For instance, the next bit of transcription I have is: ‘proxy slight note of irritation in my voice keeps it clue’. (Honestly, I have no idea what this was supposed to read.) But considering my somewhat mongrel accent, I think it's coping remarkably well. So, the question is, can I get this to work as a means of speeding me up writing the latest book? Well, that will be an interesting one to discover. I'm going to experiment with this over the next couple of weeks and will report back.

It wasn't entirely straightforward setting this up to work on my Mac. The Voice Typing element of Google Docs is apparently not compatible with the Safari browser, so I’ve had to open up Chrome instead. But, I’m using the internal microphone of my MacBook Air and, so far, so good.

Yes, it does seem to respond that little bit better if I get snappy with it—maybe that smooths out my accent a bit? And the text does appear on the page in fits and starts, so I definitely have to look at something else when I'm writing, but actually, that's no bad thing, because quite often I'm trying to write from notes, so I can concentrate on those instead.

Danielle said she writes about 6000 words over the course of an hour or so and then tidies them up, so she ends up with probably 3000 words or finished relatively Polish text (OK, that should be ‘polished’—she doesn’t write in Polish) in a morning. If I could do the same I would be a very happy bunny.

Danielle Norman
So, my question is, do you use dictation software of any form? Do you speak your requests into Google, or speak text messages while you’re in the car? Do you use it because you've got wrist problems or shoulder or neck or back problems? Do you use it to save time? Do you swear by dictation as a method of writing or, if you haven’t tried it, would it be something you’d consider? Have you tried it and gone back to writing by hand? I’d love to know!

This week’s Word of the Week is glossophobia, which means a fear of public speaking. It comes from the Greek, glossa meaning tongue, and phobos, fear or dread.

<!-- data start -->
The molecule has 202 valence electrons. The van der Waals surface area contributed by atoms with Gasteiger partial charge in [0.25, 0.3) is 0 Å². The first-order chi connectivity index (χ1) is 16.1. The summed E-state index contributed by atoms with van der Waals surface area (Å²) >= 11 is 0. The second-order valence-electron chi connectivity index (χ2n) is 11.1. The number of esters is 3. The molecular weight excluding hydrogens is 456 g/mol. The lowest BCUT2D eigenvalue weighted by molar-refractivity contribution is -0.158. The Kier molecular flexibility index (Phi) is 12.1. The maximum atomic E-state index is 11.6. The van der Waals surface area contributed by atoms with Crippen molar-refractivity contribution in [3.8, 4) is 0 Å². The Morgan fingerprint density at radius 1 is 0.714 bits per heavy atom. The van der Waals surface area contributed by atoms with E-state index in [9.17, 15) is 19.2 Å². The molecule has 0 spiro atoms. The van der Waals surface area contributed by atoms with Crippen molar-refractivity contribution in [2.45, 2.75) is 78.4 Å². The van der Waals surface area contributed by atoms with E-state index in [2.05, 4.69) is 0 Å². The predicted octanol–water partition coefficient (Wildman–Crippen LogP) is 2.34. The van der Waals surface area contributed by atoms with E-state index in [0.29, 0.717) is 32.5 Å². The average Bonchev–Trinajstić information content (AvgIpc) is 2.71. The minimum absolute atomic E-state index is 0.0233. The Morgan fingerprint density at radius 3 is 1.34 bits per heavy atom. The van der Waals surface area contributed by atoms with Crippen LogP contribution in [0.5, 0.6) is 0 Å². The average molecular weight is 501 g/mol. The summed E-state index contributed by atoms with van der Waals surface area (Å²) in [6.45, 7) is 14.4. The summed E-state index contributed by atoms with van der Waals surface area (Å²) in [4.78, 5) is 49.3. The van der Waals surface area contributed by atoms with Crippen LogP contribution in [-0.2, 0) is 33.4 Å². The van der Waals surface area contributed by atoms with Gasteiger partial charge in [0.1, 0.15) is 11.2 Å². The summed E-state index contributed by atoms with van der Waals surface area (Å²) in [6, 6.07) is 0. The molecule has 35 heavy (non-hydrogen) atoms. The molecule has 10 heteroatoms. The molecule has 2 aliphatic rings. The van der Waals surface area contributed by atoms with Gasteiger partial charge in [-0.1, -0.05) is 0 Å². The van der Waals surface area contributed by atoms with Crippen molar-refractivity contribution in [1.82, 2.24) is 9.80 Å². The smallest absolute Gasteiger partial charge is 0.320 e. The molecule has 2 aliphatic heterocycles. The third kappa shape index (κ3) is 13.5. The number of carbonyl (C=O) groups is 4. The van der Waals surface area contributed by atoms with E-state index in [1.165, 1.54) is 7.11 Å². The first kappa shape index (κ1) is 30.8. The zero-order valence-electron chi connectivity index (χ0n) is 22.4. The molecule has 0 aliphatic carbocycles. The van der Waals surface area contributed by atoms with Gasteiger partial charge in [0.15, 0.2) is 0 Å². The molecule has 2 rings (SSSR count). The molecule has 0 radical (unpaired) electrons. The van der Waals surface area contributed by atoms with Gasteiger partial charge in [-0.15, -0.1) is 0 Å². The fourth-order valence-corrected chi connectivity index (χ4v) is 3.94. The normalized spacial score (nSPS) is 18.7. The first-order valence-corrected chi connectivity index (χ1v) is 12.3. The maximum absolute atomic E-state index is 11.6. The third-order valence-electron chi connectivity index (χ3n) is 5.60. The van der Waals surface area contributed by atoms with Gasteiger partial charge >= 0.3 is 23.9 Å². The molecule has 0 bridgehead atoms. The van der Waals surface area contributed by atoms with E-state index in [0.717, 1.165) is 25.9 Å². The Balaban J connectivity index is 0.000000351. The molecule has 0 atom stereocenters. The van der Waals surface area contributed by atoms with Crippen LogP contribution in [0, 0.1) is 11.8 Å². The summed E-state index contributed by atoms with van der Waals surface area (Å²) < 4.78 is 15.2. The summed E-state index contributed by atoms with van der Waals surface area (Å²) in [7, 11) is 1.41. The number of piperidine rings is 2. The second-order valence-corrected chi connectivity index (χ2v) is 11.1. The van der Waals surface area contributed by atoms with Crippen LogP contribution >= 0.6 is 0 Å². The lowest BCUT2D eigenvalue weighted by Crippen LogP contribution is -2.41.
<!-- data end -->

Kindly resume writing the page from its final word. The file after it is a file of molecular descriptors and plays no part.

1. I'd have to stop listening to music while I write - although it could lead to interesting results if my words get mixed up with some lyrics.

    1. Hi David. No reason why you couldn't listen to music while you're editing the stuff you dictated and getting it into shape? I love listening to music while I'm working, too, so I sympathise.

  2. We sometimes have to transcribe interviews at work. My manager is trying out some software that will, apparently, do the transcription for us. I shall be interested to see how it copes with accents because goodness knows, even WE struggle with that!

    1. Hi Lesley. I would have struggled with deciphering some of this if I hadn't only just dictated it. Having to make sense of something spoken by someone else, and auto-transcribed without a human ear being involved would be a whole different ball game, methinks. Good luck with that.

  3. Z, I sometimes dictate, rather than type messages and emails. I have used Dragon on my phone to capture something that occurs to me as I am walking along (We New Yorkers, and Florentines, do a LOT of walking. But since I cannot write anything much at all without music playing, I am afraid dictating wouldn't work when I am at my desk. Right now, for instance, Cecilia Bartoli is singing Rossini in italian the background. If I were dictating, what came out might loo genitor..ah si compensoi with other words voglio mai..

    On the subject of gender, I have said here before, I do believe that all computer software is masculine in nature--as it has traits that, to my way of thinking, are much more often found in the male personality than in the female. Like purporting be helping and not really doing so.

    1. lol, Annamaria, you might think that about your computer, but I couldn't possibly comment.

      In France last year, I relied on Ms Google for navigation, with the voice commands turned on. Her Franglais accent was wonderful. At one time she intructed me to take the "perry-ferricker" which turned out to be the périphérique.

      David Beckler also pointed out the problem of not being able to listen to music, but what about having music on headphones and dictating into your computer's inbuilt mic? I'll have to try that one...

  4. I thought maybe glossophobia was the fear of leaving out details (as in the fear of glossing over things...) Oh well.

    I wonder how well the voice transcription works with names of people and places, particularly ones invented by the author and which aren't in any dictionary.

    And no, I've never used it, other than a few brief experiments on my phone. I lean too much toward perfectionism when I'm writing: I hate writing a bunch of crap and then going back to fix it. I'd rather write it right, right from the get-go. Of course, that's a problem when what you're writing is crap. If you know what I mean. :-)